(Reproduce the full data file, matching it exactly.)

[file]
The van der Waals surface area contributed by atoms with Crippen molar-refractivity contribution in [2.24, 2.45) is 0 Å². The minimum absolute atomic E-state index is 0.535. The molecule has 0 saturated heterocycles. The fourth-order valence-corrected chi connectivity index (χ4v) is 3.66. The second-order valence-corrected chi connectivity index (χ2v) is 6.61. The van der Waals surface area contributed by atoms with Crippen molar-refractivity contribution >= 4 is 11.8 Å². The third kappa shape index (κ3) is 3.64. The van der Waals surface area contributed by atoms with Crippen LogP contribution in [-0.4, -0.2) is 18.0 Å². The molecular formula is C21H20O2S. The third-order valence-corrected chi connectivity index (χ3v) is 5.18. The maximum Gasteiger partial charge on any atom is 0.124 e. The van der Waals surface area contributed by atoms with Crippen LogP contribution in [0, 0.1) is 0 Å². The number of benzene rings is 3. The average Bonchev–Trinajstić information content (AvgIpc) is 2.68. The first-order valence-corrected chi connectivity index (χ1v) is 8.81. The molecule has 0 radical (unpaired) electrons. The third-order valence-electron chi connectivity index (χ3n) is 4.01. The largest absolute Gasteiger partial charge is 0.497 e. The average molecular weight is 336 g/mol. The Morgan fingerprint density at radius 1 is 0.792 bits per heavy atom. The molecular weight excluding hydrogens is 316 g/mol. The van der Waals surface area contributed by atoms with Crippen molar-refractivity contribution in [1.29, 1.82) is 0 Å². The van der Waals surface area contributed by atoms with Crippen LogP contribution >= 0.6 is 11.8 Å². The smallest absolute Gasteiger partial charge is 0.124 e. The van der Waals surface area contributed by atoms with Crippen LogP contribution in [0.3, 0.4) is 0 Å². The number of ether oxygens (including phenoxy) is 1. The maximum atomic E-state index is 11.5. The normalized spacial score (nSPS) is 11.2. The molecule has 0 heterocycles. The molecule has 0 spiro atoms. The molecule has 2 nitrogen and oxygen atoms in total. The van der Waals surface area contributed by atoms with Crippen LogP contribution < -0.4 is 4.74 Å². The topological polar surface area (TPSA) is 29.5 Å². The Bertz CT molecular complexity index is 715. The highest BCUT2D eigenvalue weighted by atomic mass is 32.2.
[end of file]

The van der Waals surface area contributed by atoms with Crippen molar-refractivity contribution in [2.24, 2.45) is 0 Å². The minimum absolute atomic E-state index is 0.535. The molecule has 0 saturated heterocycles. The fourth-order valence-corrected chi connectivity index (χ4v) is 3.66. The second-order valence-corrected chi connectivity index (χ2v) is 6.61. The van der Waals surface area contributed by atoms with Crippen molar-refractivity contribution >= 4 is 11.8 Å². The third kappa shape index (κ3) is 3.64. The van der Waals surface area contributed by atoms with Crippen LogP contribution in [-0.4, -0.2) is 18.0 Å². The molecular formula is C21H20O2S. The third-order valence-corrected chi connectivity index (χ3v) is 5.18. The maximum Gasteiger partial charge on any atom is 0.124 e. The van der Waals surface area contributed by atoms with Crippen LogP contribution in [0, 0.1) is 0 Å². The number of benzene rings is 3. The average Bonchev–Trinajstić information content (AvgIpc) is 2.68. The first-order valence-corrected chi connectivity index (χ1v) is 8.81. The molecule has 0 radical (unpaired) electrons. The third-order valence-electron chi connectivity index (χ3n) is 4.01. The largest absolute Gasteiger partial charge is 0.497 e. The average molecular weight is 336 g/mol. The Morgan fingerprint density at radius 1 is 0.792 bits per heavy atom. The molecular weight excluding hydrogens is 316 g/mol. The van der Waals surface area contributed by atoms with Crippen molar-refractivity contribution in [1.29, 1.82) is 0 Å². The van der Waals surface area contributed by atoms with Crippen LogP contribution >= 0.6 is 11.8 Å². The smallest absolute Gasteiger partial charge is 0.124 e. The van der Waals surface area contributed by atoms with Crippen LogP contribution in [0.3, 0.4) is 0 Å². The number of ether oxygens (including phenoxy) is 1. The maximum atomic E-state index is 11.5. The normalized spacial score (nSPS) is 11.2. The molecule has 0 heterocycles. The molecule has 0 spiro atoms. The molecule has 2 nitrogen and oxygen atoms in total. The van der Waals surface area contributed by atoms with Crippen LogP contribution < -0.4 is 4.74 Å². The topological polar surface area (TPSA) is 29.5 Å². The Bertz CT molecular complexity index is 715. The highest BCUT2D eigenvalue weighted by atomic mass is 32.2.